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When someone suffers with a phobia they are aware of the fact that their fears are unreasonable. Information about phobias is readily available, but the disorder typically prevents phobics from seeking help and so their phobia persists. This can be devastating, induce panic attacks and cause severe anxiety.
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Information About Phobias: Different Categories of Phobias
There are three main categories of phobias: specific phobia, social phobia and agoraphobia.
Specific phobias: This category of phobias is one of the most common psychiatric illnesses. Specific phobias include a fear of a specific person, place or thing - for example the fear of spiders (Arachnophobia), water (hydrophobia), hair (Chaetophobia) or animals (zoophobia). Criteria for a diagnosis of specific phobia includes:
- Knowing that the fear is irrational but, continue to feel powerless in controlling it
- Avoiding the fear at any cost
- Immediate anxiety response when the fear is confronted
- No other explanation for the symptoms such as medical problems
Social phobia: Social phobia is a combination of a fear of being humiliated in public, fears of others thinking negatively about you and extreme self-consciousness. The criteria for social phobia include:
- An intense and persistent fear of being embarrassed or humiliated in a social situation
- Knowing the fear is irrational but, unable to control it
- Avoiding social situations out of fear of extreme stress
- Having intense anxiety and/or panic attacks when exposed to social situations
- The phobia has created difficulties in lifestyle such as work, relationships and activities
- No other explanation for the symptoms you experience such as a medical condition
Agoraphobia: Although this means the fear of open spaces, it actually refers to anxiety brought on by being in a place or situation where escape is not easy such as an elevator, traveling on public transportation, and standing in a line. Criteria for a diagnosis of agoraphobia include:
- Avoiding situations that could provoke anxiety or extreme stress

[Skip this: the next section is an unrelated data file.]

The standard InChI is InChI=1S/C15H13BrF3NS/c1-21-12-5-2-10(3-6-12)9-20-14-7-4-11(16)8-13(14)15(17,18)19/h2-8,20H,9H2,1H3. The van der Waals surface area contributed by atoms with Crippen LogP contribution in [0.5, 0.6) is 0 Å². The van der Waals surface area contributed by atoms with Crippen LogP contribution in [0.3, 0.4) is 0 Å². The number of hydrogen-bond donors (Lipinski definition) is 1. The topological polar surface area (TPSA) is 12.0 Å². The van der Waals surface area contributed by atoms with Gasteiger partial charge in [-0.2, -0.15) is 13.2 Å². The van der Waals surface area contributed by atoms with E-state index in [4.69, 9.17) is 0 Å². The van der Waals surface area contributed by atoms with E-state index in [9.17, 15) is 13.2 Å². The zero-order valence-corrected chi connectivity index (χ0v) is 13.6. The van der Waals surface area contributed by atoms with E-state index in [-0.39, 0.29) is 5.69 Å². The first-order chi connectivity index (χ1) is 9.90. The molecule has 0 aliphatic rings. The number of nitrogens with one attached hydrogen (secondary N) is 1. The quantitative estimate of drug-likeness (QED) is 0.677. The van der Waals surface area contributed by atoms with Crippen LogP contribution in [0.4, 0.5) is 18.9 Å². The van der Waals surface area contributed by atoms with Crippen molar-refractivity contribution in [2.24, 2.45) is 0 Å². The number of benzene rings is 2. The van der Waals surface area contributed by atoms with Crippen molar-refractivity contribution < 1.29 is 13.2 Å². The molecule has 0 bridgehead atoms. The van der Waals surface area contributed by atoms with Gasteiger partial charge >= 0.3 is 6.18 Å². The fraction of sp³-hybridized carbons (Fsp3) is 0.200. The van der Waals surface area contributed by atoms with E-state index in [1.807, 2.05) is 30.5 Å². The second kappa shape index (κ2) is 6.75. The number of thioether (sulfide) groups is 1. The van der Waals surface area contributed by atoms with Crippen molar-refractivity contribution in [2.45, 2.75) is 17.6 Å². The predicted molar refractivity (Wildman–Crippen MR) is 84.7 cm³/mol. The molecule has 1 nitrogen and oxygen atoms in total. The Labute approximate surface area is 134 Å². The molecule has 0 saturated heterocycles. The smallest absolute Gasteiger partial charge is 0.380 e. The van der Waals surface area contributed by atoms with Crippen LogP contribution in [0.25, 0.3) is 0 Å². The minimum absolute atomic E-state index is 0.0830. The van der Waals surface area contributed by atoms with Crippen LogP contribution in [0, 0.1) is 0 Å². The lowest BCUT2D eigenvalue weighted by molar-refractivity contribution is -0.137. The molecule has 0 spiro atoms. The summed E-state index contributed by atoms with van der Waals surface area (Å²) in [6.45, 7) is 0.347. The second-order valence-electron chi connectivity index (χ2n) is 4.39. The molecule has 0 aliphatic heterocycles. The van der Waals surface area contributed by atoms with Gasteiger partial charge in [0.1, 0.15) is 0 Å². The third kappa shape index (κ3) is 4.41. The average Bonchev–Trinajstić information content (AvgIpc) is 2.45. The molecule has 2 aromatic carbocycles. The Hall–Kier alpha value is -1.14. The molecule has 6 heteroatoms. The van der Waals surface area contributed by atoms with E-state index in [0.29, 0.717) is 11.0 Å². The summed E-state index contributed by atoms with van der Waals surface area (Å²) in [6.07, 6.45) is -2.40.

- Irrational fear of being somewhere that would prevent you from escaping or finding help if you should have a panic attack.
- In severe cases, the person may not leave their home
- No other explanation for the symptoms such as medical or psychological illnesses.
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Information about Phobias: Common phobias
There are hundreds of different types of phobias ranging from extremely rare and unusual to phobias of items, places or people that are typically encountered daily. Some of the more common phobias are:
- Dogs (Cynophobia)
- Spiders( )
- Fear of flying (Pteromerhanophobia)
- Heights (Acrophobia)
- Confined spaces (Claustrophobia)
- Blood (Hemophobia)
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The primary goal of treatment is to reduce the fear, reduce anxiety and to educate the individual with techniques to help manage reactions to the situation or object that is the cause of the phobia.
Treatment typically includes a combination of therapy and medications. Medications are usually prescribed to help with the symptoms of the phobia, while the therapy will help the person to cope with and manage the fear. Therapy may include exposure or behavior therapy and/or cognitive behavioral therapy. During exposure therapy the person is gradually introduced to the source of their fear, until they are capable of managing their anxiety. Cognitive behavioral therapy helps to educate the person with information about phobias and to teach them new ways of effectively controlling their thoughts, feelings and fears.